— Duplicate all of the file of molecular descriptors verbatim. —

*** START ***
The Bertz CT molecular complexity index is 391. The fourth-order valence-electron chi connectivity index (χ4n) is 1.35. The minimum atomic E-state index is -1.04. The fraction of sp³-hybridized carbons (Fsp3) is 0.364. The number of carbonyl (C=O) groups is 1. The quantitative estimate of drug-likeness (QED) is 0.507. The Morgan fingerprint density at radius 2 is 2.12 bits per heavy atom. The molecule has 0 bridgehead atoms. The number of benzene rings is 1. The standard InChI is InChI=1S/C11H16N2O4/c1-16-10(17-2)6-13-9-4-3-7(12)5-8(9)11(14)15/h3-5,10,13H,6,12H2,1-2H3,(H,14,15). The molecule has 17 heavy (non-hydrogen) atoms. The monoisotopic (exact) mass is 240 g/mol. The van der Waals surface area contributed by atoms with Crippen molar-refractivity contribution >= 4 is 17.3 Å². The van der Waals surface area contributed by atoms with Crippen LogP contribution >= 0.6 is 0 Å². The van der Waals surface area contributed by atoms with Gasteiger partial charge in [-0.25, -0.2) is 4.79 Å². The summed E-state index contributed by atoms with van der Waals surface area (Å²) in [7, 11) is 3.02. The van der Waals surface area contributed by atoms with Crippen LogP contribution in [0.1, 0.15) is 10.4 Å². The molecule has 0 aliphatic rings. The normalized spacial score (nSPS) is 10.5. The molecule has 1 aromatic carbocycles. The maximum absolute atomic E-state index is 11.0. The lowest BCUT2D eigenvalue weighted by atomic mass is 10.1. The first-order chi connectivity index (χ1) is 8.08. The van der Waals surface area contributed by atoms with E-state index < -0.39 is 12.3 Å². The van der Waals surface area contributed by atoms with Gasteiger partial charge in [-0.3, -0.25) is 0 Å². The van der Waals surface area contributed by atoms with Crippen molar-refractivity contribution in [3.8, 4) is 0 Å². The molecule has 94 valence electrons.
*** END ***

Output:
The Bertz CT molecular complexity index is 391. The fourth-order valence-electron chi connectivity index (χ4n) is 1.35. The minimum atomic E-state index is -1.04. The fraction of sp³-hybridized carbons (Fsp3) is 0.364. The number of carbonyl (C=O) groups is 1. The quantitative estimate of drug-likeness (QED) is 0.507. The Morgan fingerprint density at radius 2 is 2.12 bits per heavy atom. The molecule has 0 bridgehead atoms. The number of benzene rings is 1. The standard InChI is InChI=1S/C11H16N2O4/c1-16-10(17-2)6-13-9-4-3-7(12)5-8(9)11(14)15/h3-5,10,13H,6,12H2,1-2H3,(H,14,15). The molecule has 17 heavy (non-hydrogen) atoms. The monoisotopic (exact) mass is 240 g/mol. The van der Waals surface area contributed by atoms with Crippen molar-refractivity contribution >= 4 is 17.3 Å². The van der Waals surface area contributed by atoms with Crippen LogP contribution >= 0.6 is 0 Å². The van der Waals surface area contributed by atoms with Gasteiger partial charge in [-0.25, -0.2) is 4.79 Å². The summed E-state index contributed by atoms with van der Waals surface area (Å²) in [7, 11) is 3.02. The van der Waals surface area contributed by atoms with Crippen LogP contribution in [0.1, 0.15) is 10.4 Å². The molecule has 0 aliphatic rings. The normalized spacial score (nSPS) is 10.5. The molecule has 1 aromatic carbocycles. The maximum absolute atomic E-state index is 11.0. The lowest BCUT2D eigenvalue weighted by atomic mass is 10.1. The first-order chi connectivity index (χ1) is 8.08. The van der Waals surface area contributed by atoms with E-state index < -0.39 is 12.3 Å². The van der Waals surface area contributed by atoms with Gasteiger partial charge in [-0.3, -0.25) is 0 Å². The van der Waals surface area contributed by atoms with Crippen molar-refractivity contribution in [3.8, 4) is 0 Å². The molecule has 94 valence electrons.